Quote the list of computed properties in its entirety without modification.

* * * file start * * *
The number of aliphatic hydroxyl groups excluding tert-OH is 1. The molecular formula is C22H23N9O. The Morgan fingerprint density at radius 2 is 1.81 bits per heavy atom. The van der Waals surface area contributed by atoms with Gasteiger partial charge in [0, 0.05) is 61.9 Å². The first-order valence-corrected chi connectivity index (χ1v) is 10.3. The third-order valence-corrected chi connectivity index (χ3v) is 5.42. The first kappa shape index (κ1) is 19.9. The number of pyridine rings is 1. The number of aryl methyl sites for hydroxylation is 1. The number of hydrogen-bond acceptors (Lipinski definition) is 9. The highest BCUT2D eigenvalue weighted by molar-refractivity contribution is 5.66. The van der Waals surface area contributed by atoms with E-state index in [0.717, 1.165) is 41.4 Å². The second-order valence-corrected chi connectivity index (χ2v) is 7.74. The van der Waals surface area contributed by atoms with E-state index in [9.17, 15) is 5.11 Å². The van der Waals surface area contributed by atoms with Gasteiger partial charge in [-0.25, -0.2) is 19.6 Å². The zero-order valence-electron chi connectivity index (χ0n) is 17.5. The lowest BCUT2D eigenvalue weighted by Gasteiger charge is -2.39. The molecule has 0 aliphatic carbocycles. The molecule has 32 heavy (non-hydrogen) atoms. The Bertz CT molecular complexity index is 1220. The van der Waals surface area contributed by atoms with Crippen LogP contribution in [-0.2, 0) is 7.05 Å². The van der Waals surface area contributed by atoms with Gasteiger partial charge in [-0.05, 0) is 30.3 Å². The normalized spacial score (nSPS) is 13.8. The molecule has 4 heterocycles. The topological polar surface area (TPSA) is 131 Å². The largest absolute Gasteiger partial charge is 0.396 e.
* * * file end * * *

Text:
The number of aliphatic hydroxyl groups excluding tert-OH is 1. The molecular formula is C22H23N9O. The Morgan fingerprint density at radius 2 is 1.81 bits per heavy atom. The van der Waals surface area contributed by atoms with Gasteiger partial charge in [0, 0.05) is 61.9 Å². The first-order valence-corrected chi connectivity index (χ1v) is 10.3. The third-order valence-corrected chi connectivity index (χ3v) is 5.42. The first kappa shape index (κ1) is 19.9. The number of pyridine rings is 1. The number of aryl methyl sites for hydroxylation is 1. The number of hydrogen-bond acceptors (Lipinski definition) is 9. The highest BCUT2D eigenvalue weighted by molar-refractivity contribution is 5.66. The van der Waals surface area contributed by atoms with E-state index in [0.717, 1.165) is 41.4 Å². The second-order valence-corrected chi connectivity index (χ2v) is 7.74. The van der Waals surface area contributed by atoms with E-state index in [9.17, 15) is 5.11 Å². The van der Waals surface area contributed by atoms with Gasteiger partial charge in [-0.25, -0.2) is 19.6 Å². The zero-order valence-electron chi connectivity index (χ0n) is 17.5. The lowest BCUT2D eigenvalue weighted by Gasteiger charge is -2.39. The molecule has 0 aliphatic carbocycles. The molecule has 32 heavy (non-hydrogen) atoms. The Bertz CT molecular complexity index is 1220. The van der Waals surface area contributed by atoms with Crippen LogP contribution in [-0.2, 0) is 7.05 Å². The van der Waals surface area contributed by atoms with Gasteiger partial charge in [-0.05, 0) is 30.3 Å². The normalized spacial score (nSPS) is 13.8. The molecule has 4 heterocycles. The topological polar surface area (TPSA) is 131 Å². The largest absolute Gasteiger partial charge is 0.396 e.